While Christ is the one who gives elders to the church (Eph 4:11), he does not do so apart from their aspiration to oversee God’s people (1 Tim 3:1). When the Spirit gifts and appoints someone to lead the church (Acts 20:28), he does not do so apart from giving them zeal to carry out their leadership (Rom 12:8). Elders are not to shepherd the flock under compulsion, but willingly as God would have them (1 Pet 5:2). Thus, an elder should indicate a response to God’s working in his life by expressing a Spirit-wrought desire to shepherd God’s people.
An elder will also possess an exemplary lifestyle before God and others that consistently bears witness to the transforming power of the gospel. As outlined in 1 Timothy 3:1-7, Titus 1:5-9, and 1 Peter 5:1-3, he will exemplify a life that is devoted to Jesus Christ and that brings no disrepute upon the gospel, his family, or the church. We should not expect perfection in the qualities listed (cf. 1 Tim 4:15), but evidence of God’s grace working in the brother an exemplary and imitatable life in godliness mandated of all Christians. The Lord grants these necessary qualities even before one begins shepherding and does so in order to help his people identify his appointed men for pastoral leadership (1 Tim 5:22-25; Tit 1:5-9; cf. Acts 14:23).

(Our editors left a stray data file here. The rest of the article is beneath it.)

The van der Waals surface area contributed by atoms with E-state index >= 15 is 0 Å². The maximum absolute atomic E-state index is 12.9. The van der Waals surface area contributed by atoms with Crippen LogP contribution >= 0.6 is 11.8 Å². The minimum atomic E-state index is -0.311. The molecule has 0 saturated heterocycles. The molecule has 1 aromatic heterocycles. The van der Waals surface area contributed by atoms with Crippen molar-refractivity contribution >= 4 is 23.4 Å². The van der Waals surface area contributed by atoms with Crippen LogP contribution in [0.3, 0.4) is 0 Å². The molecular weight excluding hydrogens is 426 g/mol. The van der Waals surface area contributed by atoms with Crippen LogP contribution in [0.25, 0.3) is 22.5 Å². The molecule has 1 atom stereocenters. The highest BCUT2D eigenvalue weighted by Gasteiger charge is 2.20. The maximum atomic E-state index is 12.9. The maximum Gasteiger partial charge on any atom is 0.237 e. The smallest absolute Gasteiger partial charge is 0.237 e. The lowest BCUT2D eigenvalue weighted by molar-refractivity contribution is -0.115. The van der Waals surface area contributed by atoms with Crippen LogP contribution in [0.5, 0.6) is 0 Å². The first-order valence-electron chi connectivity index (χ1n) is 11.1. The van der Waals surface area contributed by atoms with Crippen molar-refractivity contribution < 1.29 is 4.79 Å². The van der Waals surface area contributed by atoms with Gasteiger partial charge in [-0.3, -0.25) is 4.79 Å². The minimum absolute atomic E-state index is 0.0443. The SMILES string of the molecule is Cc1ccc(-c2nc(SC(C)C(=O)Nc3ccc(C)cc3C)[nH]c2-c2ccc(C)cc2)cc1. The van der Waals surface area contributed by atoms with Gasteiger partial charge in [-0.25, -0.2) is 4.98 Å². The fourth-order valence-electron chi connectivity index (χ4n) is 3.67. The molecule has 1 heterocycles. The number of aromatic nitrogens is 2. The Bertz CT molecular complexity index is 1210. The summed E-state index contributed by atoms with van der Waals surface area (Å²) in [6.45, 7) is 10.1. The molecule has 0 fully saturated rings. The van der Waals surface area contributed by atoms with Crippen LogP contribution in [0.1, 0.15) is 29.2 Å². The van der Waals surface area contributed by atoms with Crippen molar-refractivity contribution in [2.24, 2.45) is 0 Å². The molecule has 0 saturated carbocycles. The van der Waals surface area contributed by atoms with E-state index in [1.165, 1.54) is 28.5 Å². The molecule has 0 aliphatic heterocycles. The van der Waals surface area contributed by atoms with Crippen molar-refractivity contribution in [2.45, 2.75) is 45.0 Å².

While most of the entries in 1 Timothy 3:1-7, Titus 1:5-9, and 1 Peter 5:1-3 consist of qualities in godliness mandated of all Christians elsewhere in the New Testament, two additional entries exist that are unique to elders: the requirement that an overseer be “able to teach” (1 Tim 3:2; Tit 1:9) and the requirement that an overseer “not be a recent convert” (1 Tim 3:6). Being “able to teach” means an elder must demonstrate that he possesses both the requisite knowledge and the ability to communicate it to others (1 Tim 3:2; 4:16; 5:17; 2 Tim 2:2, 24; Tit 1:9; 2:1; Jas 3:1). Not being a recent convert means an elder must have proved his commitment to Christ and the church over time (1 Tim 3:6; cf. 1 Cor 4:2; 2 Tim 2:2; Heb 5:12-13).
When the church recognizes the grace of God working the above qualifications into a brother, they should take full responsibility in confirming that work for the overall health of the church and the ongoing service of the gospel’s advance to the world.
In the next post, we'll look at the nature of biblical eldership.